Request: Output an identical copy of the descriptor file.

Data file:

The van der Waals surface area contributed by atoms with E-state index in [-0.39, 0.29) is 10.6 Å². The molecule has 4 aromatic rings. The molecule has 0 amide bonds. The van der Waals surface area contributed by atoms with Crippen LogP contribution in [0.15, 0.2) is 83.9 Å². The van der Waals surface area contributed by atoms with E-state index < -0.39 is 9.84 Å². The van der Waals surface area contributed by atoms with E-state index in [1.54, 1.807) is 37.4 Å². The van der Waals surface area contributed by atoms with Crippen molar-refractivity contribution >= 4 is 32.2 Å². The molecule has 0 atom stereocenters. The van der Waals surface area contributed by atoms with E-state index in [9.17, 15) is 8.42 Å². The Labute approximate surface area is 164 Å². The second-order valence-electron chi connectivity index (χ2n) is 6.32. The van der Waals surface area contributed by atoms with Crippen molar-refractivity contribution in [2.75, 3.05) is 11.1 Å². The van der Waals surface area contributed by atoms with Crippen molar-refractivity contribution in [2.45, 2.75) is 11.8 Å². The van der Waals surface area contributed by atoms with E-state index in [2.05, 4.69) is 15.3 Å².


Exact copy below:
The van der Waals surface area contributed by atoms with E-state index in [-0.39, 0.29) is 10.6 Å². The molecule has 4 aromatic rings. The molecule has 0 amide bonds. The van der Waals surface area contributed by atoms with Crippen LogP contribution in [0.15, 0.2) is 83.9 Å². The van der Waals surface area contributed by atoms with E-state index < -0.39 is 9.84 Å². The van der Waals surface area contributed by atoms with E-state index in [1.54, 1.807) is 37.4 Å². The van der Waals surface area contributed by atoms with Crippen molar-refractivity contribution >= 4 is 32.2 Å². The molecule has 0 atom stereocenters. The van der Waals surface area contributed by atoms with E-state index in [9.17, 15) is 8.42 Å². The Labute approximate surface area is 164 Å². The second-order valence-electron chi connectivity index (χ2n) is 6.32. The van der Waals surface area contributed by atoms with Crippen molar-refractivity contribution in [2.75, 3.05) is 11.1 Å². The van der Waals surface area contributed by atoms with Crippen molar-refractivity contribution in [2.45, 2.75) is 11.8 Å². The van der Waals surface area contributed by atoms with E-state index in [2.05, 4.69) is 15.3 Å².